Many shows have fallen victim to the three most cursed words in recent TV history: "the next Lost." Ever since the island drama debuted in 2005, networks have been scrambling to re-create the series' irresistible combination of poignant drama and the bizarre supernatural. Unfortunately, most shows that try to fill those shoes — FlashForward, The Event and Alcatraz, to name three — have floundered within just a season. Does NBC's latest foray into sci-fi mystery genre, Revolution, have what it takes to break the curse?
What, no dancing dwarf? Psych pays homage to the 20th anniversary of Twin Peaks with "Dual Spires," a supersize episode that finds kooky crimebusters Shawn (James Roday) and Gus (Dule Hill) investigating the murder of a high-school girl in a quaint mountain town. It's David Lynch all the way — from the corpse wrapped in plastic to the guest cast, which includes ...
Dennis Hopper, the Easy Rider director best remembered for playing whacked-out characters during an acting career that spanned six decades, died from complications of prostate cancer. He was 74.
Hopper died Saturday at 8:15 a.m. in his Venice, Calif., home surrounded by family and friends, the Hopper family said in a statement.
Look back on Dennis Hopper's most memorable roles
Critics and fans often said no one did ...
A frail-looking Dennis Hopper was honored Friday with the 2,403rd star on the Hollywood Walk of Fame.
Dennis Hopper diagnosed with prostate cancer
The ailing 73-year-old actor —known for his roles in Speed, Blue Velvet and Hoosiers — appeared...
Singer-songwriter Mark Linkous, leader of the indie rock band Sparklehorse, committed suicide over the weekend, his family said. He was 47.
Watch Sparklehorse music videos
"We are thankful for his time with us and will hold him forever in our hearts. May his journey be peaceful, happy and free. There's a heaven and there's a star for you," Linkous' family said on Sparklehorse's site.
Linkous died Saturday in Knoxville, Tenn., after he ...
Still feeling grateful folks. I cant help it, its this month. Ya got Thanksgiving coming up, the weathers finally changing (although this Philly humidity is total bullshizz) and the DVD coffers are filled to the rim with causes for celebration these days.And with this TV writers strike shaping up to suck long and big, having a few great DVDs to keep your flat-screen toasty is never a bad thing. Especially if the DVDs themselves are bad-ass weirdness like this weeks basket of goodies.First up, and huge props to the geniuses (geniui?) at Paramount Home Video, is Twin Peaks: The Definitive Gold Box Edition. Oh, holy Log Lady, is this set stellar! Not only package-wise, but also in what's going on inside the sleek box. 10 discs, including the pilot that was woefully absent from the original first-season set, and oodles of extras on the making of the show that confused so many of us between 1990 and 91. Trust me, as soon as you see poor plastic-wrapped...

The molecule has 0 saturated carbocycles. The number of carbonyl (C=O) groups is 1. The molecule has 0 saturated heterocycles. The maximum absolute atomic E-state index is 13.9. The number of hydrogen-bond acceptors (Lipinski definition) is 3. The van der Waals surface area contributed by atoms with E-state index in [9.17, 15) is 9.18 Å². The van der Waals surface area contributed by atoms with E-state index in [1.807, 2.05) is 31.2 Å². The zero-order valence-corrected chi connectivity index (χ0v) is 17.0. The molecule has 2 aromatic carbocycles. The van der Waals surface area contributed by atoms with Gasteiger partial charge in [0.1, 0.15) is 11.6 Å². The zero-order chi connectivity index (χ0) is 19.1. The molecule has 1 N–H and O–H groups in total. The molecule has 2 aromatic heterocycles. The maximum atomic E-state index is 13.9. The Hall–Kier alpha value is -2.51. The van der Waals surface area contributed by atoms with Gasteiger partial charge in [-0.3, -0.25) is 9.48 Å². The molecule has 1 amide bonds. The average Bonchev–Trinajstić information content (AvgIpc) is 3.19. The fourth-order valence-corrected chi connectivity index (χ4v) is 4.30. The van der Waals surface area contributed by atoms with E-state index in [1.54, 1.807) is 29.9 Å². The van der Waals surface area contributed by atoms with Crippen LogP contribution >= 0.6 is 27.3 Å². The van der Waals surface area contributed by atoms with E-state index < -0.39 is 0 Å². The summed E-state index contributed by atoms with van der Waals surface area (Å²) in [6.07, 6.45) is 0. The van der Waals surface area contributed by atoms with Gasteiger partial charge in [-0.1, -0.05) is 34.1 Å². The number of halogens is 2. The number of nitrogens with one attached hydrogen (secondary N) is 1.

Tonight's two-hour 24 "event" (beginning at 8 pm/ET on Fox) will host a parade of faces new and familiar, including Elisha Cuthbert's return as Jack's beleaguered daughter and the debut of C. Thomas Howell as Kim's (overdue, if you ask me) therapist. The evening also introduces us to Vice President Hal Gardner, who has been choicely cast with Ray Wise, a star of the Oscar-nominated Good Night, and Good Luck and who is familiar to TV fans as Twin Peaks' very bad dad, Leland Palmer. TVGuide.com welcomed the chance to ask Wise about his 24 VP, working with George Clooney
Monday's two-hour 24 "event" (beginning at 8 pm/ET on Fox) will host a parade of faces new and familiar, including Elisha Cuthbert's return as Jack's beleaguered daughter and the debut of C. Thomas Howell as Kim's (overdue, if you ask me) therapist. The evening also introduces us to Vice President Hal Gardner, who has been choicely cast with Ray Wise, a star of the Oscar-nominated Good Night, and Good Luck and who is familiar to TV fans as Twin Peaks' very bad dad, Leland Palmer. TVGuide.com welcomed the chance to ask Wise about his 24 VP, working with George Clooney
Question: With all the best- and worst-of-2005 lists I've seen, I've been wondering about the worst movies of all time. But though I've seen dozens of lists, with the exception of Plan 9 from Outer Space and Glen or Glenda, the movies on the lists all seem to have been made between 1980 and the present. Are there any bad-movie lists that go back to the early days of film, or is it just that movies started getting really bad in the 1980s?
Answer: I'll answer the second part of your question first: It's not that movies have gotten worse but that smarty-pants treasuring of "worst movies of all time" lists is a relatively recent phenomenon, one that I blame on Harry and Michael Medved and their condescending Golden Turkey Awards. I'm not saying that there aren't terrible movies out there, only that squandering energy that could be better used in any of a hundred ways on hunting down and cata
Question: I enjoy watching those AFI (American Film Institute) specials, but what is AFI's function?
Answer: Founded in 1967, AFI is a film school: Directors David Lynch, Terrence Malick, Darren Aronofsky, Paul Schrader, Carl Franklin and Amy Heckerling all went there. Its initial funding came from the then-recently created (and now embattled) National Endowment for the Arts, the MPAA and the Ford Foundation, a heavy hitter in early corporate-sector support for the arts